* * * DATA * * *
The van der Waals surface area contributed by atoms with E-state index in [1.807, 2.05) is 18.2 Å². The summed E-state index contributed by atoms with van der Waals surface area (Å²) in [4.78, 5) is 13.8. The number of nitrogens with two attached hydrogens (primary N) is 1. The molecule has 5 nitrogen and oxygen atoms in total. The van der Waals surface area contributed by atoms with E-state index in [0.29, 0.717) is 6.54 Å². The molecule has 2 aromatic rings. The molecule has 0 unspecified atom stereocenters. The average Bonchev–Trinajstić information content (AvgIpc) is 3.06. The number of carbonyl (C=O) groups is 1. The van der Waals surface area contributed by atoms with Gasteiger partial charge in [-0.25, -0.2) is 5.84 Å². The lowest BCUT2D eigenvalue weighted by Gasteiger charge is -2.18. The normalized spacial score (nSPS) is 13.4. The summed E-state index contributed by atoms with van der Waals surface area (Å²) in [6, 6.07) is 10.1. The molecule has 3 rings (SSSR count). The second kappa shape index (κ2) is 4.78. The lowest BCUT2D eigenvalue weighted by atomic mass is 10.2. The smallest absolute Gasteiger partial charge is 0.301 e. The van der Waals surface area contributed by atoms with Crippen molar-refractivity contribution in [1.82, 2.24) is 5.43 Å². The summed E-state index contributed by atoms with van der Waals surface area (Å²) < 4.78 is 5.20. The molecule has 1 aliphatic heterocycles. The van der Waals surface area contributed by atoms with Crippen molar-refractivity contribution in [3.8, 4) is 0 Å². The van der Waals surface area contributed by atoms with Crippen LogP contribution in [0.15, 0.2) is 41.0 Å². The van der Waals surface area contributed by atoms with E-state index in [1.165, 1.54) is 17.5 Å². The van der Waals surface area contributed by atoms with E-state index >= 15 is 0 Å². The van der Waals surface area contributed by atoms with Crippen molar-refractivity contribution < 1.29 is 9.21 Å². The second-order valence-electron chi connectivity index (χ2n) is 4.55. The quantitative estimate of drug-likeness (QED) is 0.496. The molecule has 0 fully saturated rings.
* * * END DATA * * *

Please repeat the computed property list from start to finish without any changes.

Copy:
The van der Waals surface area contributed by atoms with E-state index in [1.807, 2.05) is 18.2 Å². The summed E-state index contributed by atoms with van der Waals surface area (Å²) in [4.78, 5) is 13.8. The number of nitrogens with two attached hydrogens (primary N) is 1. The molecule has 5 nitrogen and oxygen atoms in total. The van der Waals surface area contributed by atoms with E-state index in [0.29, 0.717) is 6.54 Å². The molecule has 2 aromatic rings. The molecule has 0 unspecified atom stereocenters. The average Bonchev–Trinajstić information content (AvgIpc) is 3.06. The number of carbonyl (C=O) groups is 1. The van der Waals surface area contributed by atoms with Gasteiger partial charge in [-0.25, -0.2) is 5.84 Å². The lowest BCUT2D eigenvalue weighted by Gasteiger charge is -2.18. The normalized spacial score (nSPS) is 13.4. The summed E-state index contributed by atoms with van der Waals surface area (Å²) in [6, 6.07) is 10.1. The molecule has 3 rings (SSSR count). The second kappa shape index (κ2) is 4.78. The lowest BCUT2D eigenvalue weighted by atomic mass is 10.2. The smallest absolute Gasteiger partial charge is 0.301 e. The van der Waals surface area contributed by atoms with Crippen molar-refractivity contribution in [1.82, 2.24) is 5.43 Å². The summed E-state index contributed by atoms with van der Waals surface area (Å²) < 4.78 is 5.20. The molecule has 1 aliphatic heterocycles. The van der Waals surface area contributed by atoms with Crippen molar-refractivity contribution in [3.8, 4) is 0 Å². The van der Waals surface area contributed by atoms with Crippen LogP contribution in [0.15, 0.2) is 41.0 Å². The van der Waals surface area contributed by atoms with E-state index in [1.165, 1.54) is 17.5 Å². The van der Waals surface area contributed by atoms with E-state index >= 15 is 0 Å². The van der Waals surface area contributed by atoms with Crippen molar-refractivity contribution < 1.29 is 9.21 Å². The second-order valence-electron chi connectivity index (χ2n) is 4.55. The quantitative estimate of drug-likeness (QED) is 0.496. The molecule has 0 fully saturated rings.